Re: Consensus-A Time to Rethink?
From: FIFTHRING (FIFTHRINGaol.com)
Date: Mon, 23 Jan 95 01:59 CST
As someone who is not actively affiliated with co-housing but interested in
its development I wonder if any co-housing group has taken the approach that
Scott M. Peck, a best selling author and pshcyiatrist, in his book "A World
Waiting to be Born."  In a nutshell, and for those not familiar with what I'm
talking about he describes establishing community, a true sense of it, in a
process of four steps:  a)  False community, where people first come together
and exchange pleasantries and find what is common between them and generally
do not look at or deal with all the areas of separation and different
perceptions.  They may think they have community based on their common goals
and some common perceptions but then>  b)  Disagreements arise.  This
includes all the personality factors, prejudices and differing perceptions of
what is so.  The fullfillment of this phase is where differences arise often
with anger, chaos, resentments, accusations etcetera.  This is where, in
life, most relationships terminate for people who do not have a deeper
committment to what the common goal of the group or relationship is.  Often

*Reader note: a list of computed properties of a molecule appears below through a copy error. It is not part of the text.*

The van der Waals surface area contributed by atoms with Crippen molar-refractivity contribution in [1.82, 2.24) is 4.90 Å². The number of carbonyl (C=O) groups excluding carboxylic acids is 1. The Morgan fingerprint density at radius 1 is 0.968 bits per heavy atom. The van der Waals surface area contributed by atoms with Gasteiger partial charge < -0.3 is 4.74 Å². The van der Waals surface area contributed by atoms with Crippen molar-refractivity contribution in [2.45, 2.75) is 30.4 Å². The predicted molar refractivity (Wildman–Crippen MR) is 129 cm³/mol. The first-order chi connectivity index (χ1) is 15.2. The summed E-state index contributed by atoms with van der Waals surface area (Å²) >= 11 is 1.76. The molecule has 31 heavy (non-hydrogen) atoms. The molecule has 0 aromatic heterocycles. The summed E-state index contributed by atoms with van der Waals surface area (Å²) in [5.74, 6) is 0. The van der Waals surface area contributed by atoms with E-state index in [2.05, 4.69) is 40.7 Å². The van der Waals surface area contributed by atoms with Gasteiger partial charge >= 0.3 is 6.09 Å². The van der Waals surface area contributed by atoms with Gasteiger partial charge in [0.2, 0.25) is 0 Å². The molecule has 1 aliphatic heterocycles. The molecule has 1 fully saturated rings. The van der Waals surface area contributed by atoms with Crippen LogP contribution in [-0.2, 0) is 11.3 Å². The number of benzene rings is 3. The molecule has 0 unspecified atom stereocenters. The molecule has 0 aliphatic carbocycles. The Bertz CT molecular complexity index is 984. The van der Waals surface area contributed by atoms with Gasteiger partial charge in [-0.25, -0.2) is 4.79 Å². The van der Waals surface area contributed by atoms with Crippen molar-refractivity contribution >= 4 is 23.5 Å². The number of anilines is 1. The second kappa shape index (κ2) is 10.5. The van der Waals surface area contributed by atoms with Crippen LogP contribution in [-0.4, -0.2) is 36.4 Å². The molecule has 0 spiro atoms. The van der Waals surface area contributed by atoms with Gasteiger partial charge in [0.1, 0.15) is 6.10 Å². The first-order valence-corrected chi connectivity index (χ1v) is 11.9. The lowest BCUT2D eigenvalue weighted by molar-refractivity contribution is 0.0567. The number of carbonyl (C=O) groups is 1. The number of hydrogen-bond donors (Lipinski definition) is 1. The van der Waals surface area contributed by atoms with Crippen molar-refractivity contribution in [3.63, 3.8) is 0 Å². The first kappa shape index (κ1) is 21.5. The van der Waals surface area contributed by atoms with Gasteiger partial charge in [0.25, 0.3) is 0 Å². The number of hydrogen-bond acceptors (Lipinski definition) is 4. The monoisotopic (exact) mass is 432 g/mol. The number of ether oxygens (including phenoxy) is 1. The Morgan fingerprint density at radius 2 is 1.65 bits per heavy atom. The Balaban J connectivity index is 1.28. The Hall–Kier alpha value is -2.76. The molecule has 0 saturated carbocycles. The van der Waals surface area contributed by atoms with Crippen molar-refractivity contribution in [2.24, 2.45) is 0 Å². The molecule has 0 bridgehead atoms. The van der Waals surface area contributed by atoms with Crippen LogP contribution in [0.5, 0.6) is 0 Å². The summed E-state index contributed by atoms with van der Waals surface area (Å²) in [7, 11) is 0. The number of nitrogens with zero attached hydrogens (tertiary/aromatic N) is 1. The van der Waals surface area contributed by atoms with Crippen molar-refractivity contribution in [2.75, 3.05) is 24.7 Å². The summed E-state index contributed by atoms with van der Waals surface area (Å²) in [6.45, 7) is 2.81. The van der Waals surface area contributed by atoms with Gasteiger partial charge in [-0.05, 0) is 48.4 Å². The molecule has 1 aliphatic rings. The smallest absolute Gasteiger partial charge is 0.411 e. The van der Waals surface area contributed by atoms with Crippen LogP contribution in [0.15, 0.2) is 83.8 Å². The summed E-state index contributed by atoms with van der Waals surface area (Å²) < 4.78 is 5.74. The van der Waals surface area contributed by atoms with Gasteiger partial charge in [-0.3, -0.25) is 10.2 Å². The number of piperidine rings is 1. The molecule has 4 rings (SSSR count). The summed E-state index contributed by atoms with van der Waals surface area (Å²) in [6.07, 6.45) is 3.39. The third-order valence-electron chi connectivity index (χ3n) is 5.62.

this is also where compromises are made that don't really please anyone,
where grudges are held and majority votes are made for expediency etc.  This
stage obviously needs experienced facilitation or just a good dose of common
sense, tact and willingness to move beyond the seemingly irreconcilable
 differences.  The hard part comes in allowing the next stage: c)
Hopelessness, leading to a sort of a void, a 'giving up' of the stances and
positions and allowing some room for new perceptions and possibilities.
  Finally d)  Community.  Where the truth of what is best for the situation
and for everyone overall is arrived at on a concensus basis.

The above description is my own adhoc summary of what Scott Peck has applied
to a number of organizations and companies.  This is not a one time thing but
an ongoing process that gets repeated as the sense of community is deepened.
 This process, I would suspect, has been gone through informally by
co-housing groups at various times.  But has anyone consciously address this?

Just some thoughts.  For a better understanding I'd suggest reading Scott
Peck's material.

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